Should Anti-Semitic Calls for Violence Be Illegal?

The fine line between ugly words and true threats


Zach Weissmueller

Activists and prosecutors in the picturesque mountain town of Whitefish, Montana, believe police prevented a bloodbath when they arrested 29-year-old David Lenio.

"Best way to counter the harm #jewish #policies is causing [sic] is #ChapelHillShooting styling [sic] killing of #jews till they get the hint & leave," one of his tweets read. In another, Lenio said he was "not even opposed to shooting up a random school like that sandy hoax stunt only realer."

As University of California, Los Angeles law professor and Washington Post blogger Eugene Volokh points out, "Speech can't be suppressed because of the ideas it expresses, no matter how offensive and wrong we might view those ideas to be." But that didn't stop authorities in Montana from locking Lenio up for five months over charges that would later be dismissed.

Lenio's journey from the keyboard to the jail cell began on February 15, 2015, when the publicist and political activist Jonathan Hutson took to Twitter in the wake of two mass shootings in Copenhagen. Both were perpetrated by an Islamic extremist perturbed by cartoon depictions of the Muslim prophet Muhammad. Hutson noticed a series of ugly tweets being directed at him from a user called "Psychic Dog Talk Radio." This was Lenio's account, which is no longer publicly available on Twitter.

Hutson, who did not respond to interview requests for this story, dug deeper and found that Lenio had tweeted other anti-Semitic conspiracy theories and violent fantasies in the days leading up to their virtual encounter. He reported the behavior to authorities, who charged Lenio with felony counts of defamation and intimidation.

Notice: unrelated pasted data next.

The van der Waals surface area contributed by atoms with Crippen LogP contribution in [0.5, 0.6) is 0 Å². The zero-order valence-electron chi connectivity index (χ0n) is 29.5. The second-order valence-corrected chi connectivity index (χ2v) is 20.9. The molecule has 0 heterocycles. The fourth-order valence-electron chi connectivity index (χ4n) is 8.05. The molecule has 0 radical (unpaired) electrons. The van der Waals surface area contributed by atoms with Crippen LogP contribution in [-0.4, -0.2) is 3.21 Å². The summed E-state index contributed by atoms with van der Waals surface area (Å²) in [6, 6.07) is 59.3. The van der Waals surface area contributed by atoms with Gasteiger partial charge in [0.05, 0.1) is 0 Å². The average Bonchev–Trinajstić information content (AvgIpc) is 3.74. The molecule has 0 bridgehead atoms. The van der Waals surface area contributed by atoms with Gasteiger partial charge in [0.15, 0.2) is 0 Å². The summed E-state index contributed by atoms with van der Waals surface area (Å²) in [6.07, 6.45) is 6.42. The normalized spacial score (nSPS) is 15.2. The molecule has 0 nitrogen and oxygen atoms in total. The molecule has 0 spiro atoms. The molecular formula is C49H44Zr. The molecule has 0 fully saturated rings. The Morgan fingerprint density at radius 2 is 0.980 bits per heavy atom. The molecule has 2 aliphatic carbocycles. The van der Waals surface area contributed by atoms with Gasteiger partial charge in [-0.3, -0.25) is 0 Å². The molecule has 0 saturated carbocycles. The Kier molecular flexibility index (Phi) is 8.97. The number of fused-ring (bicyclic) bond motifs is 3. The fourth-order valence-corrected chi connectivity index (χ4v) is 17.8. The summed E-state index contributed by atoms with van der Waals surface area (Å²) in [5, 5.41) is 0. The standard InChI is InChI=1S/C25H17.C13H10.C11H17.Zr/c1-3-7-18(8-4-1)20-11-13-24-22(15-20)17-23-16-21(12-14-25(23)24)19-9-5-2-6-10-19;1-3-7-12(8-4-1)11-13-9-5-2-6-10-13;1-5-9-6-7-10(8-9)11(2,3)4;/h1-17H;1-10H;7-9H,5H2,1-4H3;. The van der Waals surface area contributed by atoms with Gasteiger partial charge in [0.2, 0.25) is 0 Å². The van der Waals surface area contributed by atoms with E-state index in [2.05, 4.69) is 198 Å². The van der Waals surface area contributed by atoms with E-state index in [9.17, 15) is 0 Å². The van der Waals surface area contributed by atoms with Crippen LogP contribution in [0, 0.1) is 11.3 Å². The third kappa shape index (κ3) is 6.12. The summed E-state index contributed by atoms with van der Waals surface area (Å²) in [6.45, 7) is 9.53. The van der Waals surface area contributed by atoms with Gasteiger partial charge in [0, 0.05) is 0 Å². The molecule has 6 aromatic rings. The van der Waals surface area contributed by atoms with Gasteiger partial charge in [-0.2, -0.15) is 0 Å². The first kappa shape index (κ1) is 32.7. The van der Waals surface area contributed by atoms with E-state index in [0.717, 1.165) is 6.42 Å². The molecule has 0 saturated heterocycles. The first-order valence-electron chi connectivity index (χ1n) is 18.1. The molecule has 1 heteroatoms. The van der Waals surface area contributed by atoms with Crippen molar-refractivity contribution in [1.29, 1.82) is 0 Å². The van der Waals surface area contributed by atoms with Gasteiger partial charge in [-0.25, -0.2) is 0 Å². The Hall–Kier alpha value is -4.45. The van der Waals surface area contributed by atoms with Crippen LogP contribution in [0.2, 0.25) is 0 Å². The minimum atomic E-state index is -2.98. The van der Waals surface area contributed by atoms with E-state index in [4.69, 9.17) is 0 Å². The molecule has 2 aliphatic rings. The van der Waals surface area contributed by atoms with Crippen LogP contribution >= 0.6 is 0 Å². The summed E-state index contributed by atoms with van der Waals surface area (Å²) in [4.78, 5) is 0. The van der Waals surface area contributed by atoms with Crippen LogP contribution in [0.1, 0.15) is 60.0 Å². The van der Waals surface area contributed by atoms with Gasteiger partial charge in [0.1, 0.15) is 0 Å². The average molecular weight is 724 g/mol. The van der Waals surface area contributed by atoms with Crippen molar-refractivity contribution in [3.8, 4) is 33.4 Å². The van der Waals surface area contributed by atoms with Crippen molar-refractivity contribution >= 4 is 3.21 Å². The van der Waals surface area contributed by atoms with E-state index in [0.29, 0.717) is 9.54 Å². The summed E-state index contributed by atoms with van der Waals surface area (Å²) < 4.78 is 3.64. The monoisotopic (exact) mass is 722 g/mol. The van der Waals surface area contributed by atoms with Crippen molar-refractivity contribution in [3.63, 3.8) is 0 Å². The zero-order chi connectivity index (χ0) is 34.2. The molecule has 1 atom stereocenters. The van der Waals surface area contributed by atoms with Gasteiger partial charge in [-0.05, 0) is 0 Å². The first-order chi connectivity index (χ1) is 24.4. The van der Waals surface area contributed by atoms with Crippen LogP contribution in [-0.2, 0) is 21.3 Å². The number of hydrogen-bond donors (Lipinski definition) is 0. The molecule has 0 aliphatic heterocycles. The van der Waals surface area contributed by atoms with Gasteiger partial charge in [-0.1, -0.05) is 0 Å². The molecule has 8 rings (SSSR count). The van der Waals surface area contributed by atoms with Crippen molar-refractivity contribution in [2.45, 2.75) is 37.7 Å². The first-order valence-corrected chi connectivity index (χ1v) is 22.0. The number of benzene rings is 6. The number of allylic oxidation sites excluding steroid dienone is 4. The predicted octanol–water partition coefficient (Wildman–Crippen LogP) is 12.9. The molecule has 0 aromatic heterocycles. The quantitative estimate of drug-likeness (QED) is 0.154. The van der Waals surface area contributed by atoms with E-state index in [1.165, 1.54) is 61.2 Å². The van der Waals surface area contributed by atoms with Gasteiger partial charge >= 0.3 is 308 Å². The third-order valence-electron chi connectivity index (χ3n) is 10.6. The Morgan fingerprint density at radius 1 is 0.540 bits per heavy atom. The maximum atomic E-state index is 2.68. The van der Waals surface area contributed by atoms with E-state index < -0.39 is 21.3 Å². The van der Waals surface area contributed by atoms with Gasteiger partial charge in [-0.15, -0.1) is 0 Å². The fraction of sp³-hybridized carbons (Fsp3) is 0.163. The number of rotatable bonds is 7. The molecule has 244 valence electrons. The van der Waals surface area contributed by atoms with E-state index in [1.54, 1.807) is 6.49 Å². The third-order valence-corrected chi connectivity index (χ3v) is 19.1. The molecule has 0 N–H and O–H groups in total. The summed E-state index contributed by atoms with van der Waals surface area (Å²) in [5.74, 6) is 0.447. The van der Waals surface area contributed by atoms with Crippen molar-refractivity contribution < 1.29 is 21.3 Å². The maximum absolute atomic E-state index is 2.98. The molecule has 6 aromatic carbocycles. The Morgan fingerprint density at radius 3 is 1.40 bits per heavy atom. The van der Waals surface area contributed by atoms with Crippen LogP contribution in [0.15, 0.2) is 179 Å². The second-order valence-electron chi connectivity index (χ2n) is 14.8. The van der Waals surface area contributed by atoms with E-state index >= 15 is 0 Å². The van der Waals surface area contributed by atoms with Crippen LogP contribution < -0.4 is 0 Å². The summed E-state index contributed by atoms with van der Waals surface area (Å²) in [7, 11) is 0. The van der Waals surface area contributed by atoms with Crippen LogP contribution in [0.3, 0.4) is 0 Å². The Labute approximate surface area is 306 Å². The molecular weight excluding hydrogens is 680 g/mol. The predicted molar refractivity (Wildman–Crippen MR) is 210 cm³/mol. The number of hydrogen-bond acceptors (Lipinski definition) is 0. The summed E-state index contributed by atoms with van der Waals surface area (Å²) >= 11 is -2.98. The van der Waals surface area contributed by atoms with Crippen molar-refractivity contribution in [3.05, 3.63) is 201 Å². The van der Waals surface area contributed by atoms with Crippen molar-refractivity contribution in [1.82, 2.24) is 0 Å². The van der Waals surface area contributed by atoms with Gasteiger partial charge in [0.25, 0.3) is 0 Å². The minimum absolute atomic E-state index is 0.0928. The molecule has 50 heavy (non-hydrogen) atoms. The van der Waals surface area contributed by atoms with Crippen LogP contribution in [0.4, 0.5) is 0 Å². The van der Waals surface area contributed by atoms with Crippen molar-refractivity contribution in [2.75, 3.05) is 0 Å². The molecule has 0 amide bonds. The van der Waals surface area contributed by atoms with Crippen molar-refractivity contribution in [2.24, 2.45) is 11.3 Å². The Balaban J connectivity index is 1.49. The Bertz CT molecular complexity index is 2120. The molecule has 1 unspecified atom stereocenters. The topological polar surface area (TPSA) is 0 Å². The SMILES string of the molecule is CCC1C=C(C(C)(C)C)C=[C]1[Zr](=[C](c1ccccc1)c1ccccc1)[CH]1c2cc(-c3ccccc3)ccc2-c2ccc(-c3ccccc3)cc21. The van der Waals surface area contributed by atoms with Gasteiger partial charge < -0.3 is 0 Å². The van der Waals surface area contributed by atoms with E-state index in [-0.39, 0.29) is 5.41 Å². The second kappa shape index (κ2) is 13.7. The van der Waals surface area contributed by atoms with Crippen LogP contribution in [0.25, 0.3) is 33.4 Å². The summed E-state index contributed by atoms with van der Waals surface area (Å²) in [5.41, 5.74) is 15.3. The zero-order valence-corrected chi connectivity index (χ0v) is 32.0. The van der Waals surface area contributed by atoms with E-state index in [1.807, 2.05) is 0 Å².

Montana's defamation statute at the time was so broad that it outlawed any speech that subjects individuals, groups, classes, or associations "to hatred, contempt, ridicule, degradation, or disgrace." The county argued that by making statements such as "the Holocaust has been proven a lie," Lenio was defaming all Jewish people.

The judge disagreed, siding with Lenio's defense that the law was "overly broad," dismissing the defamation charge, and deeming the statute unconstitutional.

"In America, prosecutions for speech that expresses racial or religious hostility almost never happen, in large part because prosecutors recognize that that kind of speech is fully protected" by the First Amendment, Volokh says. "This is a rare exception where for whatever reason the prosecutor decided to push the envelope."

Lenio was released from jail and is currently living with his parents in Michigan. He isn't off the hook, though: He's set to face trial on the second charge of intimidation, or making threats, in early March.

Francine Roston, one of two rabbis living in Montana's Flathead Valley, believes she was one of Lenio's potential targets. She says Lenio's tweets, coupled with the fact that he retrieved guns from a nearby storage facility in the preceding days, should be seen as "true threats" against the town's small Jewish population and school children.

"We do a lot of hand-wringing and praying and calling for action after school shootings. Here's a case where, potentially, a school shooting was averted," Roston says. "If this speech is not defined as threatening, then I think we're in danger."

Volokh admits the question of whether the tweets amount to true threats is a "much closer question." But Brent Getty, Lenio's public defender, believes his client's posts were simply the juvenile rantings of a frustrated young man. He points out that they were not directed at any particular target and may never have been discovered by the residents of Whitefish if not for Hutson's intervention.

"It'd be the equivalent of, back in colonial days, someone yelling on the street corner," Getty says. "And that's the biggest problem with the state's case, that these are not directed to a specific person."